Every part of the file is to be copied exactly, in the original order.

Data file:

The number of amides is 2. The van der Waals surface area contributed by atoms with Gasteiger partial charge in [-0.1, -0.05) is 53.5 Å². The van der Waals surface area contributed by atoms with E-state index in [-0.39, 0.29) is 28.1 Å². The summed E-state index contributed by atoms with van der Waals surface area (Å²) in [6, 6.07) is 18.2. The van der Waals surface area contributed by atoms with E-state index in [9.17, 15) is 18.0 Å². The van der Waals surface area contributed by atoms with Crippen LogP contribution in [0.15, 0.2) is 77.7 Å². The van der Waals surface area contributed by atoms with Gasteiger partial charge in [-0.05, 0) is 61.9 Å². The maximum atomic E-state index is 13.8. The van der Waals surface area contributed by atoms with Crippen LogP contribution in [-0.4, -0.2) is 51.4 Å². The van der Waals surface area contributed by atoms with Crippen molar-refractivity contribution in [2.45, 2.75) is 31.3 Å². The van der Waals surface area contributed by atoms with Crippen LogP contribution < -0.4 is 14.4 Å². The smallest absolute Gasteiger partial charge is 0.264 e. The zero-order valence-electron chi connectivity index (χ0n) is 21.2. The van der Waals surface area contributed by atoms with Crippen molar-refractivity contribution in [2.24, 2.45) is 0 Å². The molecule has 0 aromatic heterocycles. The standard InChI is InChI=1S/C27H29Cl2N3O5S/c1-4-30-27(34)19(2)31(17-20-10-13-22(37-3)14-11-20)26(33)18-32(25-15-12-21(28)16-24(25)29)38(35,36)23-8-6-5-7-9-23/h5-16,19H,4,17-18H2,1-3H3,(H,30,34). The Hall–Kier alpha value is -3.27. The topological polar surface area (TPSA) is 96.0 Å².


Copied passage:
The number of amides is 2. The van der Waals surface area contributed by atoms with Gasteiger partial charge in [-0.1, -0.05) is 53.5 Å². The van der Waals surface area contributed by atoms with E-state index in [-0.39, 0.29) is 28.1 Å². The summed E-state index contributed by atoms with van der Waals surface area (Å²) in [6, 6.07) is 18.2. The van der Waals surface area contributed by atoms with E-state index in [9.17, 15) is 18.0 Å². The van der Waals surface area contributed by atoms with Crippen LogP contribution in [0.15, 0.2) is 77.7 Å². The van der Waals surface area contributed by atoms with Gasteiger partial charge in [-0.05, 0) is 61.9 Å². The maximum atomic E-state index is 13.8. The van der Waals surface area contributed by atoms with Crippen LogP contribution in [-0.4, -0.2) is 51.4 Å². The van der Waals surface area contributed by atoms with Crippen molar-refractivity contribution in [2.45, 2.75) is 31.3 Å². The van der Waals surface area contributed by atoms with Crippen LogP contribution < -0.4 is 14.4 Å². The smallest absolute Gasteiger partial charge is 0.264 e. The zero-order valence-electron chi connectivity index (χ0n) is 21.2. The van der Waals surface area contributed by atoms with Crippen molar-refractivity contribution in [2.24, 2.45) is 0 Å². The molecule has 0 aromatic heterocycles. The standard InChI is InChI=1S/C27H29Cl2N3O5S/c1-4-30-27(34)19(2)31(17-20-10-13-22(37-3)14-11-20)26(33)18-32(25-15-12-21(28)16-24(25)29)38(35,36)23-8-6-5-7-9-23/h5-16,19H,4,17-18H2,1-3H3,(H,30,34). The Hall–Kier alpha value is -3.27. The topological polar surface area (TPSA) is 96.0 Å².